First of all, trust. There is no objective more important for my government than rebuilding the capital of public trust. Over the past two years we have witnessed and participated in a political conflict whose intensity was nothing like earlier disputes. It has not only revealed different identities, models of patriotism, religiousness and remembrance. The violence of the conflict has also augmented the erosion of trust. Those in power-I think intentionally-pitted certain professional groups against others, the rich against the poor, multiplied enemies and antagonized different communities. Conflict became a method of government. Consequently, new divisions were added to earlier ones. We must not forget, after all, that we live in a society shaken by violent changes after 1945. In addition, we have been changing in economic and cultural terms since 1989. The postcommunist division is becoming a thing of the past, but the last two years have revealed the different visions of public order symbolized by the Law and Justice (PiS) party and the Civic Platform (PO). This means we are still searching for the formula of our future organization. Moreover, I am under the impression today that everybody is fighting for recognition of their arguments, without any thought to the arguments of others. Meanwhile, it is hard to reach an agreement in a world lacking in trust. Internal divisions cannot be weakened without trust, nor a political community rebuilt. So, I repeat: first of all, trust. Rebuilding it is Poland's raison d'état today.

What should Poland's policies be towards its neighbors, Europe as a whole and the world? What do you plan to do in these areas as prime minister?

Our main objective is to accelerate our country's modernization and development. And we have to develop by leaps and bounds. Poland is in Europe, and the issue now is to make sure that Europe is in Poland. We cannot achieve this alone. The road to success leads through international cooperation, and especially integration within a family of nations united by their shared values. This is why I attach such importance to our presence in the European Union. This is also why we will be pursuing Polish interests within the EU, but also promoting the Polish vision for its continued development. We believe that deepening cooperation within the EU and broadening it is in the best interests of both the entire EU community and our country. The European Union is not a super-state, but it ought to be a superpower. A strong EU is an EU built on the solid foundations of shared values, and its success is also Poland's success. That's why I was among the large group of member state officials who signed the EU Reform Treaty last December.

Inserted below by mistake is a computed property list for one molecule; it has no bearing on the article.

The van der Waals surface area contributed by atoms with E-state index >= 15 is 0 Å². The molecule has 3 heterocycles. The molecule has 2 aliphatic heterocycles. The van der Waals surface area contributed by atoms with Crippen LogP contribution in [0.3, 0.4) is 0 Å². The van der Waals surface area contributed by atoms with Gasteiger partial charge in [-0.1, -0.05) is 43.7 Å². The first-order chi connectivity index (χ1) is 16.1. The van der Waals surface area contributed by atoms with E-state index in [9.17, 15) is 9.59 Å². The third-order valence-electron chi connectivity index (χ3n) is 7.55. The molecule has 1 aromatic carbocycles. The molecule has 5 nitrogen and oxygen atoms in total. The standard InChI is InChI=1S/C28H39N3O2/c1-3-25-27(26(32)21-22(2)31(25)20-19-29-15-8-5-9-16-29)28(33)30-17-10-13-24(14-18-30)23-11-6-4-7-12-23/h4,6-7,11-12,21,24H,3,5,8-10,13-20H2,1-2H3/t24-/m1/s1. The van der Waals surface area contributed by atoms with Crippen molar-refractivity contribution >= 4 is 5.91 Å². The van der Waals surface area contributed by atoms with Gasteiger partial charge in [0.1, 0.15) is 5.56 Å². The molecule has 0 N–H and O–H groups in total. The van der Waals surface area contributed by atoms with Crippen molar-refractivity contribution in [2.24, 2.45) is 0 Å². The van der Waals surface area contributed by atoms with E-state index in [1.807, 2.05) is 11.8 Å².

We will be working to take advantage of the positive atmosphere to restore the proper dimension to our relations with Germany and improve our relations with Russia. As we know, problems in mutual relations between countries don't disappear just because the government changes in one of them. However, problems that divide should be talked through. This explains why in Berlin I voiced an unequivocally negative stance on the proposed Center Against Expulsions in the city and on property claims.

With Russia, we are looking for dialogue, because the lack of dialogue served neither Poland nor Russia, ruining our reputation and disrupting business. I think the time has come for a positive change in this area. Russia's decision to lift its embargo on Polish meat and partially on farm produce is a harbinger of that change. Thus, I am going to Moscow to consolidate these signs of a positive turn in our relations.

As for the United States, much as in the case of the European Union, we are united by shared values. The multidimensional nature of Polish-American relations is expressed not only by our credibility as allies and our country's presence in NATO. Thanks to its strong position in the EU, Poland will remain a supporter of closer cooperation and closer ties between Europe and the United States. We are aware of the political and military importance of the U.S. missile defense initiative. This is why I attach so much importance to further talks on this issue, though I know that they may not end anytime soon.